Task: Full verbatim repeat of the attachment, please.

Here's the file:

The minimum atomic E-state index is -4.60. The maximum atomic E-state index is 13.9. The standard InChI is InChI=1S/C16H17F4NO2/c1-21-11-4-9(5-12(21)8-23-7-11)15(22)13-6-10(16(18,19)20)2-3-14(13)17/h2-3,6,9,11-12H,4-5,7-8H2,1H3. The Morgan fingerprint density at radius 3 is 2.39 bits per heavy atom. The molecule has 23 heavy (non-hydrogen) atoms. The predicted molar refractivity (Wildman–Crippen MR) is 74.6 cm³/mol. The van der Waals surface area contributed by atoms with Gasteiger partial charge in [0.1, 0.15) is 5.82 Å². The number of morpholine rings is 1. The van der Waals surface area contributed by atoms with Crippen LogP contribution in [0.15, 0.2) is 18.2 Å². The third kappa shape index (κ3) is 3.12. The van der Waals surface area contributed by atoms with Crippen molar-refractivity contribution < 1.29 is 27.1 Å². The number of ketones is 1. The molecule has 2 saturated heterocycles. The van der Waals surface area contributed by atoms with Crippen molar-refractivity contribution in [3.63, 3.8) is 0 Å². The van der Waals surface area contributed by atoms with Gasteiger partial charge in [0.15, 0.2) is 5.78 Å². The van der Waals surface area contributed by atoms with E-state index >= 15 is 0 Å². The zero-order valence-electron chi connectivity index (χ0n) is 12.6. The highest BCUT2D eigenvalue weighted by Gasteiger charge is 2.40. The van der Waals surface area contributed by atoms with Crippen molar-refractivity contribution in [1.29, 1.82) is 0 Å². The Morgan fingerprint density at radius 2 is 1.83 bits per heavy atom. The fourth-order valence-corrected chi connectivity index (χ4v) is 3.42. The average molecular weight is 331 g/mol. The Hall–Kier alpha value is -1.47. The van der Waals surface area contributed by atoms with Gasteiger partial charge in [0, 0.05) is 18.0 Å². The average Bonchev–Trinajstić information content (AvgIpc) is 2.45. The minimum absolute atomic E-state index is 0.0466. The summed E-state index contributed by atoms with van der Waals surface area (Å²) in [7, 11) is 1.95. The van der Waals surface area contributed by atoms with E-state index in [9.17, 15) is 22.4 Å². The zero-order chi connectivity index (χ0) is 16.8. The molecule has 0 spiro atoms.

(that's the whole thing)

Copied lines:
The minimum atomic E-state index is -4.60. The maximum atomic E-state index is 13.9. The standard InChI is InChI=1S/C16H17F4NO2/c1-21-11-4-9(5-12(21)8-23-7-11)15(22)13-6-10(16(18,19)20)2-3-14(13)17/h2-3,6,9,11-12H,4-5,7-8H2,1H3. The Morgan fingerprint density at radius 3 is 2.39 bits per heavy atom. The molecule has 23 heavy (non-hydrogen) atoms. The predicted molar refractivity (Wildman–Crippen MR) is 74.6 cm³/mol. The van der Waals surface area contributed by atoms with Gasteiger partial charge in [0.1, 0.15) is 5.82 Å². The number of morpholine rings is 1. The van der Waals surface area contributed by atoms with Crippen LogP contribution in [0.15, 0.2) is 18.2 Å². The third kappa shape index (κ3) is 3.12. The van der Waals surface area contributed by atoms with Crippen molar-refractivity contribution < 1.29 is 27.1 Å². The number of ketones is 1. The molecule has 2 saturated heterocycles. The van der Waals surface area contributed by atoms with Crippen molar-refractivity contribution in [3.63, 3.8) is 0 Å². The van der Waals surface area contributed by atoms with Gasteiger partial charge in [0.15, 0.2) is 5.78 Å². The van der Waals surface area contributed by atoms with E-state index >= 15 is 0 Å². The zero-order valence-electron chi connectivity index (χ0n) is 12.6. The highest BCUT2D eigenvalue weighted by Gasteiger charge is 2.40. The van der Waals surface area contributed by atoms with Crippen molar-refractivity contribution in [1.29, 1.82) is 0 Å². The Morgan fingerprint density at radius 2 is 1.83 bits per heavy atom. The fourth-order valence-corrected chi connectivity index (χ4v) is 3.42. The average molecular weight is 331 g/mol. The Hall–Kier alpha value is -1.47. The van der Waals surface area contributed by atoms with Gasteiger partial charge in [0, 0.05) is 18.0 Å². The average Bonchev–Trinajstić information content (AvgIpc) is 2.45. The minimum absolute atomic E-state index is 0.0466. The summed E-state index contributed by atoms with van der Waals surface area (Å²) in [7, 11) is 1.95. The van der Waals surface area contributed by atoms with E-state index in [9.17, 15) is 22.4 Å². The zero-order chi connectivity index (χ0) is 16.8. The molecule has 0 spiro atoms.